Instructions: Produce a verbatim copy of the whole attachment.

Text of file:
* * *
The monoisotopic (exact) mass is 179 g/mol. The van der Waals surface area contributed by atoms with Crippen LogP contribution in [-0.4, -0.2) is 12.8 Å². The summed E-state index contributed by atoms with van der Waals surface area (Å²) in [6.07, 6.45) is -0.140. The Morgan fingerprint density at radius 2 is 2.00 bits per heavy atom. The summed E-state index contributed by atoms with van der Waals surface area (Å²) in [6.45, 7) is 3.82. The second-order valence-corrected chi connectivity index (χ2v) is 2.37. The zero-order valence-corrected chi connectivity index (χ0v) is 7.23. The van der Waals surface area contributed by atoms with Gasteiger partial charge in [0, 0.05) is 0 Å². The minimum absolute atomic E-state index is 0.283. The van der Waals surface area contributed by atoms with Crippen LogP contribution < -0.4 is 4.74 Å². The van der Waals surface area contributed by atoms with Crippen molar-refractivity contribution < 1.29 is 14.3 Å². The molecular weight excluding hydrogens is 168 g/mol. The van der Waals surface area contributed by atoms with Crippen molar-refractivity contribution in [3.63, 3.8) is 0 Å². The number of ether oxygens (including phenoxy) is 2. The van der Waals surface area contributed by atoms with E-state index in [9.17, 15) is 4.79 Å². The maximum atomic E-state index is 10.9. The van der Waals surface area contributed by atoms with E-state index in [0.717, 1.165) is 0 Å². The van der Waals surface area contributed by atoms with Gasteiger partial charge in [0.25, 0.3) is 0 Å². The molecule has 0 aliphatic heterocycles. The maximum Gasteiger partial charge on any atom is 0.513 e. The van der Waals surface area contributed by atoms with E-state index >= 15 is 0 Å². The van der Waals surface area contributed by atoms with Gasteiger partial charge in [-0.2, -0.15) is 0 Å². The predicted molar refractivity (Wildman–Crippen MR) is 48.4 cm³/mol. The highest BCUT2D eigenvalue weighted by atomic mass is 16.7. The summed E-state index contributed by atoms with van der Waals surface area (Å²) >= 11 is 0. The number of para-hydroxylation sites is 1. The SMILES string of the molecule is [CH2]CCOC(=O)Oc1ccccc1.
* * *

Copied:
The monoisotopic (exact) mass is 179 g/mol. The van der Waals surface area contributed by atoms with Crippen LogP contribution in [-0.4, -0.2) is 12.8 Å². The summed E-state index contributed by atoms with van der Waals surface area (Å²) in [6.07, 6.45) is -0.140. The Morgan fingerprint density at radius 2 is 2.00 bits per heavy atom. The summed E-state index contributed by atoms with van der Waals surface area (Å²) in [6.45, 7) is 3.82. The second-order valence-corrected chi connectivity index (χ2v) is 2.37. The zero-order valence-corrected chi connectivity index (χ0v) is 7.23. The van der Waals surface area contributed by atoms with Gasteiger partial charge in [0, 0.05) is 0 Å². The minimum absolute atomic E-state index is 0.283. The van der Waals surface area contributed by atoms with Crippen LogP contribution < -0.4 is 4.74 Å². The van der Waals surface area contributed by atoms with Crippen molar-refractivity contribution < 1.29 is 14.3 Å². The molecular weight excluding hydrogens is 168 g/mol. The van der Waals surface area contributed by atoms with Crippen molar-refractivity contribution in [3.63, 3.8) is 0 Å². The number of ether oxygens (including phenoxy) is 2. The van der Waals surface area contributed by atoms with E-state index in [9.17, 15) is 4.79 Å². The maximum atomic E-state index is 10.9. The van der Waals surface area contributed by atoms with E-state index in [0.717, 1.165) is 0 Å². The van der Waals surface area contributed by atoms with Gasteiger partial charge in [0.25, 0.3) is 0 Å². The molecule has 0 aliphatic heterocycles. The maximum Gasteiger partial charge on any atom is 0.513 e. The van der Waals surface area contributed by atoms with E-state index >= 15 is 0 Å². The van der Waals surface area contributed by atoms with Gasteiger partial charge in [-0.2, -0.15) is 0 Å². The predicted molar refractivity (Wildman–Crippen MR) is 48.4 cm³/mol. The highest BCUT2D eigenvalue weighted by atomic mass is 16.7. The summed E-state index contributed by atoms with van der Waals surface area (Å²) >= 11 is 0. The number of para-hydroxylation sites is 1. The SMILES string of the molecule is [CH2]CCOC(=O)Oc1ccccc1.